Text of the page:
The Purpose of IRS Form 5071C

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Just thinking about the Internal Revenue Service is enough to give most people at least a hint of indigestion, but what if the IRS reaches out and taps you on the shoulder to let you know it needs a moment of your time? 

If you receive communications in the mail from the IRS, saying that you'll feel nervous or even scared is probably an understatement, but if what you receive is a Form 5071C, it might not stem from anything you've done wrong but rather from something someone else is trying to do to you. It's important to review the information and take action right away if you receive this notice because its purpose is to protect you, not punish you. 

Form 5071C

The IRS Form 5071C is a communication from the IRS that requests additional information regarding your identity. The IRS just wants to verify that you are the individual who filed a tax return. Victims of Social Security identity theft might be familiar with the form because it's often the first notice a tax fraud victim receives that someone has stolen his identity. 

You'll typically receive this letter if the IRS has received a federal income tax return with your name or Social Security number associated with it. The IRS picked up on one or more red flags that made it suspect that it might not have been you who filed the return and who seeks a refund. The form asks for some identifying information and that you confirm that you did submit the return.

What To Do If You Receive One

If you receive Form 5071C, take the following steps:

  • Use the security identification website It is a secure site run by the IRS where you can enter your information and verify your return electronically. 
  • If you don't have access to the Internet or if you would prefer to resolve the issue over the phone, just call the number listed on your Form 5071C letter. The call center specialist will help you navigate through the process and resolve it as quickly as possible.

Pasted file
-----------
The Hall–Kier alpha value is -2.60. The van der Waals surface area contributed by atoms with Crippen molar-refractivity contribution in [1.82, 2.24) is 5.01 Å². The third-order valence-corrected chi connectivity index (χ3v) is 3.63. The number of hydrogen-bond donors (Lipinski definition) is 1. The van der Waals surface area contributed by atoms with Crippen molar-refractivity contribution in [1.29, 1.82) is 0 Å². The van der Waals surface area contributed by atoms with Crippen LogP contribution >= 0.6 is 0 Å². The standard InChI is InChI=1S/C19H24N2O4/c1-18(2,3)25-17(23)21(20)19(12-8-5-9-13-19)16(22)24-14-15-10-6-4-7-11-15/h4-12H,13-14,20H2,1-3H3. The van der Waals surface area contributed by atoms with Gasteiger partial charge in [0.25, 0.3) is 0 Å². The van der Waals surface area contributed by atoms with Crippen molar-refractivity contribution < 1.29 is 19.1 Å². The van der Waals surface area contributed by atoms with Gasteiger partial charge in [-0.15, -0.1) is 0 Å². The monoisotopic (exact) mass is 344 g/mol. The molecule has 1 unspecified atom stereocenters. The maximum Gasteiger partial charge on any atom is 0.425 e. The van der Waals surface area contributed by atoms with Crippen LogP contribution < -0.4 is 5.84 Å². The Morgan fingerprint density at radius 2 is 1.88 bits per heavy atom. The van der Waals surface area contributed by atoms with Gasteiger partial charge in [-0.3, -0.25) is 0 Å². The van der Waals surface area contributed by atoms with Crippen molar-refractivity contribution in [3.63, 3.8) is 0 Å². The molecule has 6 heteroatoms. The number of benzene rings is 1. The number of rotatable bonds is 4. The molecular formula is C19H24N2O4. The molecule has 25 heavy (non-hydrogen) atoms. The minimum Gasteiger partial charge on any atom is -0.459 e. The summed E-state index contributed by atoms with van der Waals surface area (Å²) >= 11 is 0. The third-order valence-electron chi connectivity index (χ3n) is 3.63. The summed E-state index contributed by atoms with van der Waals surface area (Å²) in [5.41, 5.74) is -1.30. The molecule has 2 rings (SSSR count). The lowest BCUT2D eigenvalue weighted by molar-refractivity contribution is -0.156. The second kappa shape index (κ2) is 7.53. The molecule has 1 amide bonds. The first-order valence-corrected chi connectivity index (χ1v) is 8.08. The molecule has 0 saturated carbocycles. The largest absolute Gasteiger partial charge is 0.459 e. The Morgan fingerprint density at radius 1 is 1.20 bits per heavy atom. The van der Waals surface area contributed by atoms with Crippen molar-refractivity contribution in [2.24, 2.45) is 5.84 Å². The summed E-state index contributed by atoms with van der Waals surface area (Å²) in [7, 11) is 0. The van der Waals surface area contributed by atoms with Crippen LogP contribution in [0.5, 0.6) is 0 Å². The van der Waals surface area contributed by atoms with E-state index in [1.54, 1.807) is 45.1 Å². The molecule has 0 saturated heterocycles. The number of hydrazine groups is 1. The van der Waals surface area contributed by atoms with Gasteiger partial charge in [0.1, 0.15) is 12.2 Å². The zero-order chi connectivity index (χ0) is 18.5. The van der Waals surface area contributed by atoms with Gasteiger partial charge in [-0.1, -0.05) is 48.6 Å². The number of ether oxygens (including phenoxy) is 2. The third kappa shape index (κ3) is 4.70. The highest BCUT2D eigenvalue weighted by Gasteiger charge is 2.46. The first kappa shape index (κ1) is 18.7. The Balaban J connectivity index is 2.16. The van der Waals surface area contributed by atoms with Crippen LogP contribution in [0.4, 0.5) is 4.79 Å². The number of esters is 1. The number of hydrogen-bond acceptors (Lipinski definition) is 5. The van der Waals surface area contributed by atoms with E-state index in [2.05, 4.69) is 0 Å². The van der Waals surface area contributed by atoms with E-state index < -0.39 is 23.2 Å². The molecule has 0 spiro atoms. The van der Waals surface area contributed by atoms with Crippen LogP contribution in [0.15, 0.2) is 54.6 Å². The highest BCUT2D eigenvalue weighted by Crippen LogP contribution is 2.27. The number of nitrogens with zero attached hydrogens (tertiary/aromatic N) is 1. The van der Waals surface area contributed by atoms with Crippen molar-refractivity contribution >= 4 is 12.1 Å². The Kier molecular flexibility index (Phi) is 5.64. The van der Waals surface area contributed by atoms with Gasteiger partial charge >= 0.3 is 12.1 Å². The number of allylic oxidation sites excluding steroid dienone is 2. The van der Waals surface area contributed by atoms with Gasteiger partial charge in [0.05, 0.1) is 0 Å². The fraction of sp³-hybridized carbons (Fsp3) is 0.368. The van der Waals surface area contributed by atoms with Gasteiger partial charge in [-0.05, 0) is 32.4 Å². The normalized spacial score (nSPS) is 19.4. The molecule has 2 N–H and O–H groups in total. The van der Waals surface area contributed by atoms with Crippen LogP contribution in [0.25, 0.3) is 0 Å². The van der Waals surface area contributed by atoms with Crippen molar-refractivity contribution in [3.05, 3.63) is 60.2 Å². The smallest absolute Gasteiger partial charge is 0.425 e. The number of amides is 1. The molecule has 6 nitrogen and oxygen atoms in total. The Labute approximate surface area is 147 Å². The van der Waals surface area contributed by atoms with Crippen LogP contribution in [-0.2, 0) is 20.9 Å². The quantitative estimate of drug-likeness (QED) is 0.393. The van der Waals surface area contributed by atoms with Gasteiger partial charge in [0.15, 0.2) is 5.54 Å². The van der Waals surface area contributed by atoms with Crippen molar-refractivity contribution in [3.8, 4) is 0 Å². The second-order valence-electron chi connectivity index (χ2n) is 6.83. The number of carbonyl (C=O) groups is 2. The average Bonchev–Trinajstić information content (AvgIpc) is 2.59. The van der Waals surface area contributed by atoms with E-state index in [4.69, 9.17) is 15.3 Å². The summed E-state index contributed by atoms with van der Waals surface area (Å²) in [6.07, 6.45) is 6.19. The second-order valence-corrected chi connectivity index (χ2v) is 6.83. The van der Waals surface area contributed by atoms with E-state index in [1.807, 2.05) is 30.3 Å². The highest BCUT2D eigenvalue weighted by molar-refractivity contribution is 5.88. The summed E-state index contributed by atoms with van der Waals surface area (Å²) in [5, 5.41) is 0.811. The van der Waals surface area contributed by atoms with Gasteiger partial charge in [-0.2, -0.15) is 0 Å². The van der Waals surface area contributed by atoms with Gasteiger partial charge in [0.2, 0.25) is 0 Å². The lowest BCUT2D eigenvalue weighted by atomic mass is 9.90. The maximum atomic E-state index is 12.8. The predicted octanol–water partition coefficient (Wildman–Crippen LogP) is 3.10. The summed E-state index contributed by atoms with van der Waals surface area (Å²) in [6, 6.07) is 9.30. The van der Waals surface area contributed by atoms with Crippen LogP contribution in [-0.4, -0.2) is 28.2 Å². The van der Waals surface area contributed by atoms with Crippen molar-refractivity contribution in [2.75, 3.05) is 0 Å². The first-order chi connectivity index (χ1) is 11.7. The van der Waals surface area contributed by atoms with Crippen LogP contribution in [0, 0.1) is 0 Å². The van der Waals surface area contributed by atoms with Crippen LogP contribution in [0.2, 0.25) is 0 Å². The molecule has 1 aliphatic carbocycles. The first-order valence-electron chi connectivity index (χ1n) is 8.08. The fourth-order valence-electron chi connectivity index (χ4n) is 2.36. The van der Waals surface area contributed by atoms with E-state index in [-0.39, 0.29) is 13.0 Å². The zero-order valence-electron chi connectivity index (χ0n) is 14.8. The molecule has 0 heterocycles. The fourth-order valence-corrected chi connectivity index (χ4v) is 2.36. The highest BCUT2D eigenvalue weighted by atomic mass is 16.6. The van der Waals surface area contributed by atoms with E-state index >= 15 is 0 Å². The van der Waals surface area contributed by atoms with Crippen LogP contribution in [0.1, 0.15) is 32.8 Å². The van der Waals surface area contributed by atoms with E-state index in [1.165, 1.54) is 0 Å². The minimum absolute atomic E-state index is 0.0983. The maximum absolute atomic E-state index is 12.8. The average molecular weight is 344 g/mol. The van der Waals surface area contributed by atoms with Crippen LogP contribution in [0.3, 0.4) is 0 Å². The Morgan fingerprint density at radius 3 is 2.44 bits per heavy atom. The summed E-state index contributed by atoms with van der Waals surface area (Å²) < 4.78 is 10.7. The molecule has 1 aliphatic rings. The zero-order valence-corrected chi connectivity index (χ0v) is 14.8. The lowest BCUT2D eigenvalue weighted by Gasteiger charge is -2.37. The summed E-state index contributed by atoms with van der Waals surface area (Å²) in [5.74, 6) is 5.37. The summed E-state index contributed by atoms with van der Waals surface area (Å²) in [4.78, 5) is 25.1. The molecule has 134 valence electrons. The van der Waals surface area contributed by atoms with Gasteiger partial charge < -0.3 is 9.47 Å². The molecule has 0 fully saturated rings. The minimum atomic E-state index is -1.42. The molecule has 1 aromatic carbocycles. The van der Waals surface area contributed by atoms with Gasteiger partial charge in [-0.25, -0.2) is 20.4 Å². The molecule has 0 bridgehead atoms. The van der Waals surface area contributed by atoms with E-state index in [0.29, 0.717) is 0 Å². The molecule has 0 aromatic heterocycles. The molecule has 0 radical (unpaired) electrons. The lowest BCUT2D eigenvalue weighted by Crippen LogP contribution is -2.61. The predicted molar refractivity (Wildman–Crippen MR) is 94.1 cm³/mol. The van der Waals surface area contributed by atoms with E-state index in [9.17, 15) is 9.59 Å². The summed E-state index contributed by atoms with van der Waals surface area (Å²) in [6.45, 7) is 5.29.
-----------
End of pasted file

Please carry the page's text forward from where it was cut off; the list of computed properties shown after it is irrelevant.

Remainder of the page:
• If you did not file the return listed on Form 5071C, you could inform the IRS either on the website or by calling the number on the form. 

    The website and number are only for tax return identification purposes. Neither option can help you with tax refund status or other issues. 

    You'll need several forms of identification on hand when you contact the IRS. They'll ask you to provide your Social Security number, your driver's license number if you have one, and a copy of your birth certificate. The IRS will likely ask you questions about last year's tax return, such as what your adjusted gross income was, for further proof that you are you. 

    What Happens With the Return

    Your tax return will be processed after it's verified as legitimate. There's no need to resubmit your return or to make any additional payments. It can sometimes take as long as nine weeks to process your return after your identity has been confirmed. 

    If the Return Was False...

    You should take other measures to protect your identity after you notify the IRS that your tax return was falsified. Notify the three main credit bureaus: Equifax, Experian, and Transunion. Tell them that you have reason to believe that you are at risk for credit fraud and identity theft. You can have a freeze put on your accounts so that no one can open any others, such as new credit cards, in your name.